Staminus Communications – a California-based hosting and DDoS (Distributed Denial of Service) protection company – is recovering a massive data breach after hackers broke down into its servers and leaked personal and sensitive details of its customers.
Though the company acknowledged that there was a problem in a message posted to Twitter on Thursday morning, it did not specify a data breach. Staminus's website went offline at 8 am Eastern Time on Thursday, and on Friday afternoon, a representative said in a Twitter post that "a rare event cascaded across multiple routers in a system-wide event, making our backbone unavailable."Read more
The group that claimed responsibility for taking down the BBC's global website last week has said the attack was "just the start." A group calling itself New World Hacking also claimed responsibility for an attack that downed Republican presidential candidate Donald Trump's campaign website for about an hour.
The cause of the attack was a massive distributed denial-of-service attack, which relies on pummeling a web server with so much traffic that it crumbles under the weight and stops responding. DDoS attacks are widely used, and simple to carry out, often by online groups with the aim of bringing down websites for extended periods.Read more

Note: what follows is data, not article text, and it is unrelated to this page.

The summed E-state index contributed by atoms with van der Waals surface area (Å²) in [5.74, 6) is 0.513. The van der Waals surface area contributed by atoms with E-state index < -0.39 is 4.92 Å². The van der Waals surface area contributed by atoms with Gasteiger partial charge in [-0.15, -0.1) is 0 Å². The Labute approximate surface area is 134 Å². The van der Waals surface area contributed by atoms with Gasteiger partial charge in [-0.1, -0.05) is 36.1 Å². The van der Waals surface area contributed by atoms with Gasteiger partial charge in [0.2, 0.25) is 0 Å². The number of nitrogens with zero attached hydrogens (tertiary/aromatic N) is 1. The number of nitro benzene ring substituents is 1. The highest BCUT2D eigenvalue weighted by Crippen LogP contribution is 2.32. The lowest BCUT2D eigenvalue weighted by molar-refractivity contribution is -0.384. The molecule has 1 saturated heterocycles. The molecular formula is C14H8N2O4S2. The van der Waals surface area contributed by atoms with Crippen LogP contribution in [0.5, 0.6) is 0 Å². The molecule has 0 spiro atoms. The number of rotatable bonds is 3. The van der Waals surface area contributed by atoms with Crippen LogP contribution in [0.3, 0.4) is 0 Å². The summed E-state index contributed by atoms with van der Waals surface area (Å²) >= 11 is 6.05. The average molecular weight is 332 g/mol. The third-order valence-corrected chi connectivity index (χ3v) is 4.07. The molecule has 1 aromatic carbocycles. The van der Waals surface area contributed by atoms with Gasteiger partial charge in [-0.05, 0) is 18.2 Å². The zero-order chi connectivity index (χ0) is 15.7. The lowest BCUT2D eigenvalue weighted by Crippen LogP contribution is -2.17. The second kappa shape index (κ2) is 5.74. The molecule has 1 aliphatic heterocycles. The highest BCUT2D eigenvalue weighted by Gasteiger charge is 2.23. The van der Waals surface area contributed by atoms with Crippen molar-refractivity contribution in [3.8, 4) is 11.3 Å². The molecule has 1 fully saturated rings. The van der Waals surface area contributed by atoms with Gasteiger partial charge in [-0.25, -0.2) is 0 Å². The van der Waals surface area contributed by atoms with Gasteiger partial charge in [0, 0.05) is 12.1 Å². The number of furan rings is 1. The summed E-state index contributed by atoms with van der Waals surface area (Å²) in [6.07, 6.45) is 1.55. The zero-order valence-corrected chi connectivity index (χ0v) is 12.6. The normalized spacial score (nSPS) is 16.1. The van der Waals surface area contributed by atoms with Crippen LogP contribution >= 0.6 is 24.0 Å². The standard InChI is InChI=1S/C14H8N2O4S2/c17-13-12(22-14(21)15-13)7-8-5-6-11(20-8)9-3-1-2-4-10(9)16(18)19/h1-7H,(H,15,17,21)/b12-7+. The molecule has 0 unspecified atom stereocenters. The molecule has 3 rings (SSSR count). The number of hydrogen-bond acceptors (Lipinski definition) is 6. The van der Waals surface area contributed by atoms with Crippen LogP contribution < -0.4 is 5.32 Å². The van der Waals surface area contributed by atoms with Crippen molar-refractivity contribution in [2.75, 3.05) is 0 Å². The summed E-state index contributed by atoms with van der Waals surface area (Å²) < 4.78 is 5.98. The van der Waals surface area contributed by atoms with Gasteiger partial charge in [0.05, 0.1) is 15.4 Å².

A group of hackers is threatening to take the gaming networks related to Xbox and PlayStation consoles offline for a week during Christmas, mirroring a similar attack last year that stopped gamers around the world from accessing games.
The group, which calls itself Phantom Squad, says it has already started attacking various gaming networks, including PlayStation Network, Xbox Live and Grand Theft Auto 5, and on Tuesday morning it said it had taken Reddit offline with a cyberattack. Experts have contacted Reddit to ask if it went offline as a result of a cyberattack, but at the time of publication there has been no response.Read more
A recent survey has revealed thatnearly half of the businesses believe they know both the identity and motivation of those behind DDoS attacks carried out against them, a large portion of which believed it was their competitors orchestrating the attacks.